2. There was an insertion mutation in a regulatory region that encodes two proteins involved with cell wall synthesis. This may have led to larger cells.
3. A mutation in a gene led to a defect in DNA repair.
4. An insertion mutation may have knocked out a gene involved in programmed cell death and response to stress.
5. There was another mutation in a gene involved in response to stress, disrupting its function.
6. There was a mutation in the gene that encodes an enzyme that loosens DNA coils, leading to an increase in DNA supercoiling.
7. There was an insertion mutation in a gene that represses the production of nicotinamide adenine dinucleotide (NAD), a molecule that participates in many metabolic reactions, some affecting longevity. This might allow more NAD production.
8. The researchers noted an insertion mutation that they think inactivated a gene, resulting in greater glucose uptake. Glucose is a limited energy source in the experiment.
9. Deletion mutations caused the loss of the ability to catabolize D-ribose, an energy source that is not available in the experiment.
10. There was a mutation in a gene regulating transport of the sugar maltose, an energy source that is not present in the experiment.
11. The E. coli began to utilize an energy source, citrate, that they normally could not use in the presence of oxygen. E. coli already have the ability to transport and metabolize citrate where there is no oxygen, but they do not produce an appropriate transport protein for an environment with oxygen. In E. coli DNA, the gene for the citrate transporter that works without oxygen is directly upstream from genes for proteins with promoters that are active in the presence of oxygen. A replication of the region happened to put the transporter gene next to one of these promoters, so it could now be expressed in the presence of oxygen.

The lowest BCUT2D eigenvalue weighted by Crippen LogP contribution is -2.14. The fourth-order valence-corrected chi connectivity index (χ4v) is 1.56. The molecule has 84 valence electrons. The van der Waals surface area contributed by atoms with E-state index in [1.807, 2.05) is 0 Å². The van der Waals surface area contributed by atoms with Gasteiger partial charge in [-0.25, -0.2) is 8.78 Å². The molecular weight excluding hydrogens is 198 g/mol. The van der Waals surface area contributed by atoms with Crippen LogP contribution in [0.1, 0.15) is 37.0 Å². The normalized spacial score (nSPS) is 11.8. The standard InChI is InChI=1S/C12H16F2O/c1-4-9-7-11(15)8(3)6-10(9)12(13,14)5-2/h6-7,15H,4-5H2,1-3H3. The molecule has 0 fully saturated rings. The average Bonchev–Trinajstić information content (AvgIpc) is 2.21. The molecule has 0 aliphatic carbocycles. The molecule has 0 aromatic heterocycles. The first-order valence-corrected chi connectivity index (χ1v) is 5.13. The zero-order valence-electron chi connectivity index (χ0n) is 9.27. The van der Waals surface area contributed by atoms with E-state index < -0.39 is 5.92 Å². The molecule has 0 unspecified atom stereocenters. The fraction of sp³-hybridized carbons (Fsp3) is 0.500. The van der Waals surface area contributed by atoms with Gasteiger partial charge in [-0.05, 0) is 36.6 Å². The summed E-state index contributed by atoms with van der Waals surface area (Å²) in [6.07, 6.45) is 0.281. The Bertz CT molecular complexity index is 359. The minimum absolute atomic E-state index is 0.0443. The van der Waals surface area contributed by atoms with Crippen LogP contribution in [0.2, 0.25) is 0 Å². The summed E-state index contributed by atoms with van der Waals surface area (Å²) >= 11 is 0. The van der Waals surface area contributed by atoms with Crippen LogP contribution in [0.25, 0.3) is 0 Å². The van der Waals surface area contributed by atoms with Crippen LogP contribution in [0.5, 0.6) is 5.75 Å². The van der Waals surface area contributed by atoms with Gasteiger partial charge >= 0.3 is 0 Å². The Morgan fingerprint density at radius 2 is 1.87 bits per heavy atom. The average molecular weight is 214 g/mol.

Except for number 11, the changes found in over 60,000 generations of bacteria were due to the disruption, degradation, or loss of genetic information. The ability to use citrate in the presence of oxygen, trumpeted by evolutionists as a big deal, was the result of previously existing information being rearranged, not the origin of new information. Mutations that result in a gain of novel information have not been observed.
Microevolution - Macroevolution
This candid admission is from the evolutionist journal Nature: "Darwin anticipated that microevolution would be a process of continuous and gradual change. The term macroevolution, by contrast, refers to the origin of new species and divisions of the taxonomic hierarchy above the species level, and also to the origin of complex adaptations, such as the vertebrate eye. Macroevolution posed a problem to Darwin because his principle of descent with modification predicts gradual transitions between small-scale adaptive changes in populations and these larger-scale phenomena, yet there is little evidence for such transitions in nature. Instead, the natural world is often characterized by gaps, or discontinuities. One type of gap relates to the existence of 'organs of extreme perfection', such as the eye, or morphological innovations, such as wings, both of which are found fully formed in present-day organisms without leaving evidence of how they evolved."-- Reznick, David N., Robert E. Ricklefs. 12 February 2009. Darwin's bridge between microevolution and macroevolution. Nature, Vol. 457, pp. 837-842.